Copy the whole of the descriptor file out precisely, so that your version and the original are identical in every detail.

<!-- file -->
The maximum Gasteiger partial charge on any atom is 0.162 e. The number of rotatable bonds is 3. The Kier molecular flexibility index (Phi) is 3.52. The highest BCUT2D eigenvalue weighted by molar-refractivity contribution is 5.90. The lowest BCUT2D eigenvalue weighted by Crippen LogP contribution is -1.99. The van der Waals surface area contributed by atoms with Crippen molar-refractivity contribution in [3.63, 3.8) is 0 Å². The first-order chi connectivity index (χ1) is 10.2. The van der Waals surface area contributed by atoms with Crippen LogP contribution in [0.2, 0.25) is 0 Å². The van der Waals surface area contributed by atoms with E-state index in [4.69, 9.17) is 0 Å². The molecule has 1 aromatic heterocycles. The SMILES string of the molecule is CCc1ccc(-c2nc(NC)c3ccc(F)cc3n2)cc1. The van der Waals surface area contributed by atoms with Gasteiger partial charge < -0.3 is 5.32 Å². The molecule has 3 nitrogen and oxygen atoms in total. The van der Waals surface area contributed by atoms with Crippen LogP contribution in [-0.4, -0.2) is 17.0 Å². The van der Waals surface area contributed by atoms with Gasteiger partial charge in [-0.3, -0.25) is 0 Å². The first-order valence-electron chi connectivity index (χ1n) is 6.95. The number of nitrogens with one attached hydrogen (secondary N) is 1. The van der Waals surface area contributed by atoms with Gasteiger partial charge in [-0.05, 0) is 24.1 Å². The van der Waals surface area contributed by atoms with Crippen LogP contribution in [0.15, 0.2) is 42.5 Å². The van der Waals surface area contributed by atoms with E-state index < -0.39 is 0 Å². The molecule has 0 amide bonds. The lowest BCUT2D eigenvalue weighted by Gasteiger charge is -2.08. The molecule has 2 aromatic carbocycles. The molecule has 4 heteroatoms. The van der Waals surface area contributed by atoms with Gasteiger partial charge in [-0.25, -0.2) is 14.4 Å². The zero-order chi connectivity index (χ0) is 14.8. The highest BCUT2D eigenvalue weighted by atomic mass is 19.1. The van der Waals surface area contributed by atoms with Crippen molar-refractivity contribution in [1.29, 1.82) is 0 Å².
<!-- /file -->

The maximum Gasteiger partial charge on any atom is 0.162 e. The number of rotatable bonds is 3. The Kier molecular flexibility index (Phi) is 3.52. The highest BCUT2D eigenvalue weighted by molar-refractivity contribution is 5.90. The lowest BCUT2D eigenvalue weighted by Crippen LogP contribution is -1.99. The van der Waals surface area contributed by atoms with Crippen molar-refractivity contribution in [3.63, 3.8) is 0 Å². The first-order chi connectivity index (χ1) is 10.2. The van der Waals surface area contributed by atoms with Crippen LogP contribution in [0.2, 0.25) is 0 Å². The van der Waals surface area contributed by atoms with E-state index in [4.69, 9.17) is 0 Å². The molecule has 1 aromatic heterocycles. The SMILES string of the molecule is CCc1ccc(-c2nc(NC)c3ccc(F)cc3n2)cc1. The van der Waals surface area contributed by atoms with Gasteiger partial charge < -0.3 is 5.32 Å². The molecule has 3 nitrogen and oxygen atoms in total. The van der Waals surface area contributed by atoms with Crippen LogP contribution in [-0.4, -0.2) is 17.0 Å². The van der Waals surface area contributed by atoms with Gasteiger partial charge in [-0.3, -0.25) is 0 Å². The first-order valence-electron chi connectivity index (χ1n) is 6.95. The number of nitrogens with one attached hydrogen (secondary N) is 1. The van der Waals surface area contributed by atoms with Gasteiger partial charge in [-0.05, 0) is 24.1 Å². The van der Waals surface area contributed by atoms with Crippen LogP contribution in [0.15, 0.2) is 42.5 Å². The van der Waals surface area contributed by atoms with E-state index < -0.39 is 0 Å². The molecule has 0 amide bonds. The lowest BCUT2D eigenvalue weighted by Gasteiger charge is -2.08. The molecule has 2 aromatic carbocycles. The molecule has 4 heteroatoms. The van der Waals surface area contributed by atoms with Gasteiger partial charge in [-0.25, -0.2) is 14.4 Å². The zero-order chi connectivity index (χ0) is 14.8. The highest BCUT2D eigenvalue weighted by atomic mass is 19.1. The van der Waals surface area contributed by atoms with Crippen molar-refractivity contribution in [1.29, 1.82) is 0 Å².